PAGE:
15 September, 2020
Plastics are ubiquitous in modern life, used in packaging, computers, medical equipment and many other devices. All of these applications require different material properties, which depend on the nature of the polymer molecules within the plastics.
KAUST researchers are at the forefront of efforts to develop unusual star-shaped polymers that could open up fresh opportunities for these materials. “Because the heart of a material’s properties is at the molecular level, this unique structure gives the materials unique properties and, therefore, applications,” says Distinguished KAUST Professor Nikos Hadjichristidis.
Polymers are built from repeating chemical units called monomers. The identity of the monomer influences a material’s physical properties, but so too does the arrangement of the polymer chains and the interactions among them. By changing a polymer’s architecture, researchers can fine tune important characteristics, such as elasticity and density.
In 1992, Hadjichristidis and his Ph.D. student Hermis Iatrou, now at the University of Athens, Greece, created an entirely new polymer architecture with several different types of polymers all meeting at a point1. Hadjichristidis called them miktoarm star polymers (from the Greek word µικτός, meaning "mixed"). Because they combine different polymers, they are highly tunable, and the discovery spawned a research field that has yielded hundreds of papers.
In their latest research, Hadjichristidis and his colleagues developed a better way to incorporate polyethylene (PE) into miktoarm star polymers2. PE-based materials have a wide range of applications thanks to their excellent properties: they are inexpensive, stable to heat, strong and flexible. Consequently, miktoarm polymers that contain PE might offer a way to combine the tunability of star polymers with the versatility of PE.
The method previously used to make PE-based star polymers led to stars having PE arms with very short branches, which made the material less robust. So Hadjichristidis’ team developed an improved approach that combines two different polymerization techniques.
They built the stars around a molecule called 4-(dichloromethylsilyl)-diphenylethylene, which contains chemical groups that act as anchor points for polymer chains. The researchers hooked two polyisoprene (PI) chains onto this foundation and then grew a third arm from a different anchor point. By choosing different monomers, the star’s third arm could either be PI, polystyrene or polybutadiene.
The researchers then added a boron reagent that bonded to the tip of this third arm. Another reagent inserted repeating monomer units between the boron atom and the star, creating a section of PE. Once each star was released from the boron atom, this perfectly linear PE chain contained no short branches and was capped by a hydroxyl group.
"By comparing three types of PE-based stars, the researchers could study how the different structures affected their physical properties, such as self-assembly and crystallinity," says Konstantinos Ntetsikas, who led the experimental work at KAUST. “The next step is to synthesize more PE-based star polymers with varied compositions and study their self-assembly behavior,” he says.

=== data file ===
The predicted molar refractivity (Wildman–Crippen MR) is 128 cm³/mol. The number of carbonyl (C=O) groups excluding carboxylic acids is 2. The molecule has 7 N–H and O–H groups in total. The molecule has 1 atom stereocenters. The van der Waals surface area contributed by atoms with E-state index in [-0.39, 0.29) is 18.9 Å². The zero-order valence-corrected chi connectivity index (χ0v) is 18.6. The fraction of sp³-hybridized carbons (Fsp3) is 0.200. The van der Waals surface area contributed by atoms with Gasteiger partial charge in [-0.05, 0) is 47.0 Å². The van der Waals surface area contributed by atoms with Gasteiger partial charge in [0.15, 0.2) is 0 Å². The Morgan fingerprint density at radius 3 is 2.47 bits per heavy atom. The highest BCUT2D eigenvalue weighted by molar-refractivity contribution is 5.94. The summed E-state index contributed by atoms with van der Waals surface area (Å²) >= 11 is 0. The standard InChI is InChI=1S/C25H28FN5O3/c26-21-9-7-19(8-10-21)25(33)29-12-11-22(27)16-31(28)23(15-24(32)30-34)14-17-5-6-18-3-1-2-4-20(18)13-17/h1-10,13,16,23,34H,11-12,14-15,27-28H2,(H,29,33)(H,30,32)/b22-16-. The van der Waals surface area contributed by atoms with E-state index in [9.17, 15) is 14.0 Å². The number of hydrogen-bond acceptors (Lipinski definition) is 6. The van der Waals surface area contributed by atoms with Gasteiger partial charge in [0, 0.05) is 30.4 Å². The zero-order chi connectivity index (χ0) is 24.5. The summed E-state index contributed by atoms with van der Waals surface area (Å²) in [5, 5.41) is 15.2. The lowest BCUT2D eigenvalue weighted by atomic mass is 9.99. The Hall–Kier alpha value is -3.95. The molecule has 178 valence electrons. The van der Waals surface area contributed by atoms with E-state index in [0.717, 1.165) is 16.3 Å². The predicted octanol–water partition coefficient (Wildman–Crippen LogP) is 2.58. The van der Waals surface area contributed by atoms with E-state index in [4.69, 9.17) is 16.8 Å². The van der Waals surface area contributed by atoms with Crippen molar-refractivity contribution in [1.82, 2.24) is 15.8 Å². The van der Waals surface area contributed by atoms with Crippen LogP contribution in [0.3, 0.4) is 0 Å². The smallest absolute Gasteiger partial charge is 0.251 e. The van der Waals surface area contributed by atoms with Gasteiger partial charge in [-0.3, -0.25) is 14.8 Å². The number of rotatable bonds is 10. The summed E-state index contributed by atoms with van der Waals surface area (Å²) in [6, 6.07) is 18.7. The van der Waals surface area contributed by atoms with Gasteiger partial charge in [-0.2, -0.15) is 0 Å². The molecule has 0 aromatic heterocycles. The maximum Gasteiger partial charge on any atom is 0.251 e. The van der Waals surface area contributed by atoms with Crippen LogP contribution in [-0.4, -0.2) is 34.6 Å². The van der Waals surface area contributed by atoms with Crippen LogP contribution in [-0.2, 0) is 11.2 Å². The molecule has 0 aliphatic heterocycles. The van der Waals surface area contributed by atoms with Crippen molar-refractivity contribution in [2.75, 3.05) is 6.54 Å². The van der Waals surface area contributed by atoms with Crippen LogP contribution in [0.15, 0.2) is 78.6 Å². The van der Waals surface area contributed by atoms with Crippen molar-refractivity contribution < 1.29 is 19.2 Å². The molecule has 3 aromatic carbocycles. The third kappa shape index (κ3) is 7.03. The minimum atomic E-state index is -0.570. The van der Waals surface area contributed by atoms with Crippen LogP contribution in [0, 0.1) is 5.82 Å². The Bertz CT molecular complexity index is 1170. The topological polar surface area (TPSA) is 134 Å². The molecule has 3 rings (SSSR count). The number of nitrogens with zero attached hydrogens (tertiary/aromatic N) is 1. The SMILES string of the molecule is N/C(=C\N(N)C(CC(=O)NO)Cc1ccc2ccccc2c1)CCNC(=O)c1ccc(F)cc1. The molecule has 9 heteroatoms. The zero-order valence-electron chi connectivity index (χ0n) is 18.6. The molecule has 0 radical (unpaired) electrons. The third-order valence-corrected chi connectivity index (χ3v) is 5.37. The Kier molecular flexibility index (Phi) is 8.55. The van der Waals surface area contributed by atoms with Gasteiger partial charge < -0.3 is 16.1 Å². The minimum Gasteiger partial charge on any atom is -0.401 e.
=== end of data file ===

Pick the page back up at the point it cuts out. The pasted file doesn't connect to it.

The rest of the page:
The researchers plan to incorporate polymers that make the materials more soluble, for example, to compare how the stars behave in solution. The hydroxyl group at the end of the PE arm could also be used to attach more polymer molecules onto the star, producing even more complex architectures with unprecedented properties.
“With the knowledge achieved from this and other studies, we can design and synthesize the polymers to precisely achieve targeted material properties,” says Edwin L. Thomas at Rice University in Houston, Texas, who collaborated with Hadjichristidis’s team on the research. “Our future work will be aimed at finding processing conditions that will enable the PE arms to have much higher crystallinities, even above 90 percent.”
Hadjichristidis and his KAUST colleague Yves Gnanou hope to incorporate biodegradable sections into miktoarm stars that could make them useful in biomedical applications or add fluorinated polymers so that they might be applied in manufacturing electronic devices. “Their unique microstructures will solve problems otherwise impossible with their linear counterparts,” Hadjichristidis says.
The researchers also aim to develop processes that are more amenable to manufacturing miktoarm star polymers. For now, the methods used to build the new stars are very sensitive to air and moisture, so they must be carried out in high-vacuum conditions. “So far, the easy and cost-effective synthesis of well-defined miktoarm stars remains a challenge,” says Hadjichristidis. “These challenges will undoubtedly inspire more research in the future.”